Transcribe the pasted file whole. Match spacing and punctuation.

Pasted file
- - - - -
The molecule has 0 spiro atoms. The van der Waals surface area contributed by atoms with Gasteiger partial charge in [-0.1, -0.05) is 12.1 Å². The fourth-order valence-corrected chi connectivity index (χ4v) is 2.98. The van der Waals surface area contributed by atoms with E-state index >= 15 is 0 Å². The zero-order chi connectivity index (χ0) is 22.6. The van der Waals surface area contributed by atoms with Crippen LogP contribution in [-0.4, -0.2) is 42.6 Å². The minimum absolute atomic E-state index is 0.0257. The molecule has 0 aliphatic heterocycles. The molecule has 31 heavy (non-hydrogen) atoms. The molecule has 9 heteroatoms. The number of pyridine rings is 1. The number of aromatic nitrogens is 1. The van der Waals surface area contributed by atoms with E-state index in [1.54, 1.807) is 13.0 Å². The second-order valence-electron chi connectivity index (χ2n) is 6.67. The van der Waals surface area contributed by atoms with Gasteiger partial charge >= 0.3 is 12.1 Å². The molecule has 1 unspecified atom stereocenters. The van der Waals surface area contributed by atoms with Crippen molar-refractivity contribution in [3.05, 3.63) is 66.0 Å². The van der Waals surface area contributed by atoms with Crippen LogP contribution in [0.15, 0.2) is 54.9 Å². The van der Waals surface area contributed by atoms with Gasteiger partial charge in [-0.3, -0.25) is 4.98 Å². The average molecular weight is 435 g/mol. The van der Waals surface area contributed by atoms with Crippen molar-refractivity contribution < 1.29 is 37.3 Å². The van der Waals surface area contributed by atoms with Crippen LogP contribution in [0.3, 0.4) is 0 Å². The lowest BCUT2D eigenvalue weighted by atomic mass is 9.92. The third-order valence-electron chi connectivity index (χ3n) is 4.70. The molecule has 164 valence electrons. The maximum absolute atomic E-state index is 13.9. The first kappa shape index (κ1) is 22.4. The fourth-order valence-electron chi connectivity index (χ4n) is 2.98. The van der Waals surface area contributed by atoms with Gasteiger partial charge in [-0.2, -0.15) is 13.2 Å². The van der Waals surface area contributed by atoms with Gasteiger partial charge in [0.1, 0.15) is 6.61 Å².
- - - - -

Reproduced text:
The molecule has 0 spiro atoms. The van der Waals surface area contributed by atoms with Gasteiger partial charge in [-0.1, -0.05) is 12.1 Å². The fourth-order valence-corrected chi connectivity index (χ4v) is 2.98. The van der Waals surface area contributed by atoms with E-state index >= 15 is 0 Å². The zero-order chi connectivity index (χ0) is 22.6. The van der Waals surface area contributed by atoms with Crippen LogP contribution in [-0.4, -0.2) is 42.6 Å². The minimum absolute atomic E-state index is 0.0257. The molecule has 0 aliphatic heterocycles. The molecule has 31 heavy (non-hydrogen) atoms. The molecule has 9 heteroatoms. The number of pyridine rings is 1. The number of aromatic nitrogens is 1. The van der Waals surface area contributed by atoms with E-state index in [1.54, 1.807) is 13.0 Å². The second-order valence-electron chi connectivity index (χ2n) is 6.67. The van der Waals surface area contributed by atoms with Gasteiger partial charge >= 0.3 is 12.1 Å². The molecule has 1 unspecified atom stereocenters. The van der Waals surface area contributed by atoms with Crippen molar-refractivity contribution in [3.05, 3.63) is 66.0 Å². The van der Waals surface area contributed by atoms with Crippen LogP contribution in [0.15, 0.2) is 54.9 Å². The van der Waals surface area contributed by atoms with Gasteiger partial charge in [-0.3, -0.25) is 4.98 Å². The average molecular weight is 435 g/mol. The van der Waals surface area contributed by atoms with Crippen molar-refractivity contribution < 1.29 is 37.3 Å². The van der Waals surface area contributed by atoms with Crippen LogP contribution in [0.3, 0.4) is 0 Å². The lowest BCUT2D eigenvalue weighted by atomic mass is 9.92. The third-order valence-electron chi connectivity index (χ3n) is 4.70. The molecule has 164 valence electrons. The maximum absolute atomic E-state index is 13.9. The first kappa shape index (κ1) is 22.4. The fourth-order valence-electron chi connectivity index (χ4n) is 2.98. The van der Waals surface area contributed by atoms with Gasteiger partial charge in [-0.2, -0.15) is 13.2 Å². The van der Waals surface area contributed by atoms with Gasteiger partial charge in [0.1, 0.15) is 6.61 Å².